Thursday, July 7, 2011

Thursday Thirteen - Thirteen Things To Know About A New Prospect the Novel



About Wayne Zurl

Wayne Zurl grew up on Long Island and retired after working for twenty years with the Suffolk County Police Department, one of the largest municipal law enforcement agencies in New York and the nation. For thirteen of those years he served as a section commander supervising investigators.
Prior to his police career, Zurl served on active duty in the US Army during the Vietnam War and later in the reserves.

In 2006 he began writing crime fiction. Seven of his Sam Jenkins mysteries have been produced as audio books and simultaneously published as eBooks. His first full-length novel, A New Prospect, traditionally published by Black Rose Writing, debuted in January 2011.

Zurl left New York to live in the foothills of the Great Smoky Mountains of Tennessee with his wife, Barbara.
For more information about Zurl or his writing, visit www.waynezurlbooks.net. Follow his book signing tour at www.booktour.com/authors/show/31206.
Connect with Wayne at Twitter at http://twitter.com/#!/waynezurl or Facebook at https://www.facebook.com/profile.php?id=100001483038544.

About A New Prospect

Sam Jenkins never thought about being a fish out of water during the twenty years he spent solving crimes in New York. But things change, and after retiring to Tennessee, he gets that feeling. Jenkins becomes a cop again and is thrown headlong into a murder investigation and a steaming kettle of fish, down-home style.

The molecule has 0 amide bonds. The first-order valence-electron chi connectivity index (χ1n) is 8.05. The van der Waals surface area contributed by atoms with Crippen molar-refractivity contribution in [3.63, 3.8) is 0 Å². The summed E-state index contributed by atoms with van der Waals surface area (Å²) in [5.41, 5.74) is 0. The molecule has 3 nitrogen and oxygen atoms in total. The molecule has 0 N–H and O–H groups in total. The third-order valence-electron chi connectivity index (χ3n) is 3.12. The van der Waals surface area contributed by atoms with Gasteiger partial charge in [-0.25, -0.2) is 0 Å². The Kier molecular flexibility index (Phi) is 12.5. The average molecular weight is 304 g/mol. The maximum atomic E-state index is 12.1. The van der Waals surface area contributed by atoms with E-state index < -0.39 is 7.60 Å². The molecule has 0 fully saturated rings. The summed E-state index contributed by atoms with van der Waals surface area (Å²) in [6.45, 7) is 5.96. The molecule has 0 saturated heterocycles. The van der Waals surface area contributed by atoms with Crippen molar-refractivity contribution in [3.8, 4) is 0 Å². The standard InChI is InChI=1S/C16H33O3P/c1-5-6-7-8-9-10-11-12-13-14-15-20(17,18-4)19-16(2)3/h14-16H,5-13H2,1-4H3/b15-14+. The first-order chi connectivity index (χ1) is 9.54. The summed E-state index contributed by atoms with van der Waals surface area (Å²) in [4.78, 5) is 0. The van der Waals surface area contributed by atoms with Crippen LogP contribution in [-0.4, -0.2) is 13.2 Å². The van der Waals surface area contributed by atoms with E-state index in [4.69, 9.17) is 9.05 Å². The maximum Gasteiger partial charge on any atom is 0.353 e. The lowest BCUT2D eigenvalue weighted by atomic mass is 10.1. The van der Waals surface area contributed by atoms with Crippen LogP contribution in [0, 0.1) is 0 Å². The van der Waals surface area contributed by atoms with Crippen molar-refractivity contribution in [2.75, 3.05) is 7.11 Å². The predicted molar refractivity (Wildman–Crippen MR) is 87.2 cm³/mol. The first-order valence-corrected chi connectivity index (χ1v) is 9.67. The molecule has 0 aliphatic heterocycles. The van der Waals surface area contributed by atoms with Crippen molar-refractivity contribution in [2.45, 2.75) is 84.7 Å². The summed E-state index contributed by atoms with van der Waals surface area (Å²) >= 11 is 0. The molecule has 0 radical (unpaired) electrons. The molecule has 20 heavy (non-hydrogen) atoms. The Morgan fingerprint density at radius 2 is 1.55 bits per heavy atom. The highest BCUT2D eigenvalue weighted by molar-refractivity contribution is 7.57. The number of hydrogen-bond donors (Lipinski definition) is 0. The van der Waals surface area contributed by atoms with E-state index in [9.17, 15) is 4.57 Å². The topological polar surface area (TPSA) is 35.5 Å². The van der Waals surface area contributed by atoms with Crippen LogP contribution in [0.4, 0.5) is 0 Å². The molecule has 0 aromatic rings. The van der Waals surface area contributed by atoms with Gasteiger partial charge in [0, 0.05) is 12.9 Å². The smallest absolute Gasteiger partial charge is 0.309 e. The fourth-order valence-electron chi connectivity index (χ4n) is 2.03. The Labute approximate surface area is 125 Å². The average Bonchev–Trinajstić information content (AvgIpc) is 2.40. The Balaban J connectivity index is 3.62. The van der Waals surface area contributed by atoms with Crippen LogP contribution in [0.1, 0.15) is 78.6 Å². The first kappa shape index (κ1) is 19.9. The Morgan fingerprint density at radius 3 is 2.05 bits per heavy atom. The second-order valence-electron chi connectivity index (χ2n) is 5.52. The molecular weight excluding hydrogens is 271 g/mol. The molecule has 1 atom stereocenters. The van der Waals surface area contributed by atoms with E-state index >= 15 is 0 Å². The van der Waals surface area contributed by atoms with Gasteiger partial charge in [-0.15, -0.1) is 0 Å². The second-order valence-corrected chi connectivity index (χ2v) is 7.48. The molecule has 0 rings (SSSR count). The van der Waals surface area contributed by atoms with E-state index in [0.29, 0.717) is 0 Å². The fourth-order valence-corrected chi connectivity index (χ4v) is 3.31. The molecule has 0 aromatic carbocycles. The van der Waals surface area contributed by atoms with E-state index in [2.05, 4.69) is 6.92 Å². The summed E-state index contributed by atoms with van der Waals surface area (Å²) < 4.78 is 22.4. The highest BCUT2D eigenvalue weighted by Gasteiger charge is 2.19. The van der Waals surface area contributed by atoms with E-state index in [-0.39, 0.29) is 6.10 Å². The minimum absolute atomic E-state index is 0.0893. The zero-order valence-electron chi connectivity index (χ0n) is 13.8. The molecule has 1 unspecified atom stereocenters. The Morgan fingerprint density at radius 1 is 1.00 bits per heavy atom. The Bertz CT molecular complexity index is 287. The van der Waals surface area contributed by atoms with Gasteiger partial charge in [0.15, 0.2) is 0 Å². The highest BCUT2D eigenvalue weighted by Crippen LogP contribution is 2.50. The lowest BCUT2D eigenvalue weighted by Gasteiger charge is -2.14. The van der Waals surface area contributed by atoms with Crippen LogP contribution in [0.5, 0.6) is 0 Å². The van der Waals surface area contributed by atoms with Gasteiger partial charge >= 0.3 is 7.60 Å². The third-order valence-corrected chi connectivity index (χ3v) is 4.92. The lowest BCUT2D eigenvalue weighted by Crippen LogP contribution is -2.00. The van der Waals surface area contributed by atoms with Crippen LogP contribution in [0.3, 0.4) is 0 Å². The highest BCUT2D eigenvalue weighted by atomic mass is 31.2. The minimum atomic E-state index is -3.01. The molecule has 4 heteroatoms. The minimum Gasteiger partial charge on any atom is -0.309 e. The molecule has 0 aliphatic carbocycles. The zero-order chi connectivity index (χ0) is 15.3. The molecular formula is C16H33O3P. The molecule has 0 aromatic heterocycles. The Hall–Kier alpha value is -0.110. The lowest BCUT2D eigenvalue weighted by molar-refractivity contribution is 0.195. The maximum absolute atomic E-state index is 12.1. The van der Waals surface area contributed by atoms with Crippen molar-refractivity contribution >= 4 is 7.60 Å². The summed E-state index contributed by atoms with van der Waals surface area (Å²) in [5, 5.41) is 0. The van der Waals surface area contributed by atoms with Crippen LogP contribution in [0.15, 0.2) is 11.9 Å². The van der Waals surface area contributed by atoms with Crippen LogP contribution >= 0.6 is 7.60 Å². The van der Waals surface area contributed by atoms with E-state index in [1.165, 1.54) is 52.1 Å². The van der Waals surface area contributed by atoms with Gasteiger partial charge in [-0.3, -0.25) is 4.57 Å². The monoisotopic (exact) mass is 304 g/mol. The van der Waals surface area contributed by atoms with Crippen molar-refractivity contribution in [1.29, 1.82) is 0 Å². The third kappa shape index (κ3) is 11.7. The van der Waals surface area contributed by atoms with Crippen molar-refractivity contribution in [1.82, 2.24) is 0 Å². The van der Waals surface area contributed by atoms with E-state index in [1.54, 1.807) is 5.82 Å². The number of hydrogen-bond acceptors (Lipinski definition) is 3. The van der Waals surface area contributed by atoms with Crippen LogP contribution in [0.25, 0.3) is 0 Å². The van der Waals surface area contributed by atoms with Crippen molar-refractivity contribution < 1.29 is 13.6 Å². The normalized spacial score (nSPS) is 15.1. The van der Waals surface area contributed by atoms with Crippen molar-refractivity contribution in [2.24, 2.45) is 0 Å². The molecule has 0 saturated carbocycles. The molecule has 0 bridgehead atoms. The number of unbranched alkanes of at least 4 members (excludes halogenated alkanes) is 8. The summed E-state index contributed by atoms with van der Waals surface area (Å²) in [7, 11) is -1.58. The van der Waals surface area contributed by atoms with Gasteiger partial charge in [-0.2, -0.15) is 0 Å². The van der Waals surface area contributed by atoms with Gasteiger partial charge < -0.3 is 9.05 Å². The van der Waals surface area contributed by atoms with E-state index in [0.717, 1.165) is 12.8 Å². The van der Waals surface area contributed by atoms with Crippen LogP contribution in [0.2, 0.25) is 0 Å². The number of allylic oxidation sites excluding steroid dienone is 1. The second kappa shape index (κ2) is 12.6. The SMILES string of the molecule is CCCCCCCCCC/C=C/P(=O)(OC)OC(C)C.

The victim, Cecil Lovejoy, couldn’t have deserved it more. His death was the inexorable result of years misspent and appears to be no great loss to anyone, except the prime suspect is Sam’s personal friend.
Jenkins’ abilities are attacked when Lovejoy’s influential widow urges politicians to reassign the case to state investigators.

Feeling like “a pork chop at a bar mitzvah” in his new workplace, Sam suspects something isn’t kosher when the family tries incessantly to force him out of the picture.

In true Jenkins style, Sam turns common police practice on its ear to insure an innocent man doesn’t falls prey to an imperfect system and the guilty party receives appropriate justice.
A NEW PROSPECT takes the reader through a New South resolutely clinging to its past and traditional way of keeping family business strictly within the family.

Latest News!  A New Prospect was named best mystery of the year at the 2011 Next Generation Independent Publisher’s Book Awards!  The link to the published results is www.indiebookawards.com/2011_winners_and_finalists.php.


Thursday Thirteen – Thirteen Things About Prospect

Hello Rebecca, and thanks for inviting me to share 13 things about my book, A NEW PROSPECT, with your readers.

The 5 Ws of A NEW PROSPECT: